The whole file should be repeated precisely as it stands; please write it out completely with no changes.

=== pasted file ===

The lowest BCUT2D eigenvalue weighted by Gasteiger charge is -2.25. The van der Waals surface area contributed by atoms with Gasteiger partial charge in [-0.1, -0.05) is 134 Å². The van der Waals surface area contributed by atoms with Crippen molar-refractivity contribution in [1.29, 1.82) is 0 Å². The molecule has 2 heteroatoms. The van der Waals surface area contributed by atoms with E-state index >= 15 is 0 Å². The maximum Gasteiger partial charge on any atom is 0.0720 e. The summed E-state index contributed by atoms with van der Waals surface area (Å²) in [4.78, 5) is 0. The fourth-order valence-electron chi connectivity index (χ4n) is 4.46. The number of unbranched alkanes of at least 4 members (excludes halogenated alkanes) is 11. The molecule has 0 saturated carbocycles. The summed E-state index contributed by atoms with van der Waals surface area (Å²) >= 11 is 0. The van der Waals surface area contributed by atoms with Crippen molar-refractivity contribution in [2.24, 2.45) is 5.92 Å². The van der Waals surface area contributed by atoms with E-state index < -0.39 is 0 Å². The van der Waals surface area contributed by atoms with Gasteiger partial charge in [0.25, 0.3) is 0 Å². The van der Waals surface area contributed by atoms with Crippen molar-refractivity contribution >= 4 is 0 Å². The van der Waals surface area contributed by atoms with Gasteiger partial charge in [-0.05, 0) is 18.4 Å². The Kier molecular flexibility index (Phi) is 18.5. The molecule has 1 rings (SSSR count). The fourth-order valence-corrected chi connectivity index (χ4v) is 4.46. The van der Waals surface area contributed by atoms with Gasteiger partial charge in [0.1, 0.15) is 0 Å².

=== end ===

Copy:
The lowest BCUT2D eigenvalue weighted by Gasteiger charge is -2.25. The van der Waals surface area contributed by atoms with Gasteiger partial charge in [-0.1, -0.05) is 134 Å². The van der Waals surface area contributed by atoms with Crippen molar-refractivity contribution in [1.29, 1.82) is 0 Å². The molecule has 2 heteroatoms. The van der Waals surface area contributed by atoms with E-state index >= 15 is 0 Å². The maximum Gasteiger partial charge on any atom is 0.0720 e. The summed E-state index contributed by atoms with van der Waals surface area (Å²) in [4.78, 5) is 0. The fourth-order valence-electron chi connectivity index (χ4n) is 4.46. The number of unbranched alkanes of at least 4 members (excludes halogenated alkanes) is 11. The molecule has 0 saturated carbocycles. The summed E-state index contributed by atoms with van der Waals surface area (Å²) >= 11 is 0. The van der Waals surface area contributed by atoms with Crippen molar-refractivity contribution in [2.24, 2.45) is 5.92 Å². The van der Waals surface area contributed by atoms with E-state index < -0.39 is 0 Å². The van der Waals surface area contributed by atoms with Gasteiger partial charge in [0.25, 0.3) is 0 Å². The van der Waals surface area contributed by atoms with Crippen molar-refractivity contribution >= 4 is 0 Å². The van der Waals surface area contributed by atoms with Gasteiger partial charge in [-0.05, 0) is 18.4 Å². The Kier molecular flexibility index (Phi) is 18.5. The molecule has 1 rings (SSSR count). The fourth-order valence-corrected chi connectivity index (χ4v) is 4.46. The van der Waals surface area contributed by atoms with Gasteiger partial charge in [0.1, 0.15) is 0 Å².